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What is classed as Emergency Dentistry?

Dealing with dental problems during out of office hours can feel overwhelming, especially when you're in pain. Many dentists will see you if you have a dental emergency in the evenings, weekends, or even during bank holidays.

Not every dental problem is a dental emergency, though. So, what exactly constitutes an emergency?

When it comes to determining if you have a dental emergency, you can ask yourself the following questions:

    • Are you continuing to bleed for more than 20 minutes, even after biting down on a gauze?
    • Are you in severe pain that is affecting your ability to sleep, concentrate, or eat?
    • Have you lost, broken, or chipped a tooth?
    • Do you have an infection?

If you are bleeding, in pain, or have a damaged tooth, these can lead to life-threatening or long term medical problems, and they are classed as a dental emergency.

Below we will walk through some of the most common types of dental emergencies.

Dental Trauma

Dental trauma is one of the most common types of dental emergencies. It is a general term that encompasses any injury to the mouth, including teeth, lips, gums, tongues, and jawbone. Dental trauma is an injury to the mouth, including teeth, lips, gums, tongue, and jawbones. Teeth, soft tissue, and bones can be injured, fractured, broken, displaced, and lost entirely.

Kids Dental Trauma

Children are far more susceptible to dental trauma due to their risk-taking nature and fearlessness. However, if chipped teeth, damaged gums, and broken bones are not treated immediately, this can leave them vulnerable to life long oral health problems.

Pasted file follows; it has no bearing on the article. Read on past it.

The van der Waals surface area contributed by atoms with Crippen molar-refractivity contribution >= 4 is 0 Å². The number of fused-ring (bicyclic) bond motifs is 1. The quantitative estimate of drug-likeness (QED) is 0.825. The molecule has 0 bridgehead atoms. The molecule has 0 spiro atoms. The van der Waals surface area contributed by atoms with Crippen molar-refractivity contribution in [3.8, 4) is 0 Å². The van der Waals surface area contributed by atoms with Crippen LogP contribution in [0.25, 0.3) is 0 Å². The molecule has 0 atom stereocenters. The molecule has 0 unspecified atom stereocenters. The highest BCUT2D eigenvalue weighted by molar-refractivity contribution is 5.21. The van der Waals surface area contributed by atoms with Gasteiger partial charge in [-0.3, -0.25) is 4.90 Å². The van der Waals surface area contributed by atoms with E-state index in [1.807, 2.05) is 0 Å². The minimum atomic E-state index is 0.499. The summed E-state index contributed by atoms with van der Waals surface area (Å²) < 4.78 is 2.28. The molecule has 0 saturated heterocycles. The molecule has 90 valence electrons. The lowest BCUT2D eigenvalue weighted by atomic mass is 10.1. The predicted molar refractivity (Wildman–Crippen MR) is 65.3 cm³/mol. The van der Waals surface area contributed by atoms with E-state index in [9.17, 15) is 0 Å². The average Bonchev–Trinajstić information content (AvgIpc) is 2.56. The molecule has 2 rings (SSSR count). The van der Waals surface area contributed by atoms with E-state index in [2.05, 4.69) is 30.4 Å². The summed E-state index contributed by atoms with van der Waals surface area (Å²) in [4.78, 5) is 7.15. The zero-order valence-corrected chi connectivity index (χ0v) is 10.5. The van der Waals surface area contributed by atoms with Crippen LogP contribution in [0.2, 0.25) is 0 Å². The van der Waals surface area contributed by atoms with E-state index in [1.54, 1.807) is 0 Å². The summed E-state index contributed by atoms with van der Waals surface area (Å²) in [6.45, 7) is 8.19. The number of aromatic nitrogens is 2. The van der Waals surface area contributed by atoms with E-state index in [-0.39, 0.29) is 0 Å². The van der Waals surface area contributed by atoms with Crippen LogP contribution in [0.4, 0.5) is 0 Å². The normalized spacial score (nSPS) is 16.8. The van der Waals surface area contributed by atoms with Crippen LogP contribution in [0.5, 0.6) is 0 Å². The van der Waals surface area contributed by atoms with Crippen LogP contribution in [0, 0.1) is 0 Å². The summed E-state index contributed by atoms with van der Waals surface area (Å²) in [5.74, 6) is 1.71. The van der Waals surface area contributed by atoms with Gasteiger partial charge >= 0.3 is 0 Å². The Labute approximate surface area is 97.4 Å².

Cracked, Chipped or Broken Tooth

People love to play fast and loose with their teeth. Whether you’re opening something with your teeth or a sports injury has resulted in a cracked, chipped, or broken tooth, you must get to an emergency dentist as soon as you can to preserve the damaged tooth as much as possible.

Knocked-out Tooth

Luckily, if you act quickly if your tooth is knocked out, your emergency dentist will be able to reinsert and preserve your tooth.

First, you must call an emergency dentist as soon as you lose the tooth. Then make sure you gently pick up your tooth at the top and avoid the root. Next, you can carefully clean and rinse the tooth, but make sure you don’t scrub the tooth. If you can, insert your tooth back into the socket. If you cannot do that, then place your tooth in a clean container with some milk until your appointment.

Partial Tooth Dislodgement

If your tooth has not been knocked out, but is partially dislodged, then this also constitutes a dental emergency. Your tooth will be loose but hanging on to the root or dental nerve, and if you do seek medical treatment, you risk losing the tooth entirely, gum disease, dental decay, or infection.


There are many reasons people suffer from toothaches, and we’ll go into the reasons in more detail below.

It is important to note that if your toothache is so severe that it distracts you from your daily routine, you should call an emergency dentist.

While you might think it is an ordinary toothache that can wait until after the weekend, you might not know what kind of toothache it is precisely, and it is always better to call the emergency dentist just in case.

Wisdom Tooth Pain

You will know when you’re ready to have your wisdom teeth, or third molars, removed. As your wisdom teeth grow in, there isn’t always room for them. This results in an intense pain in your jaw that can spread throughout your mouth and head.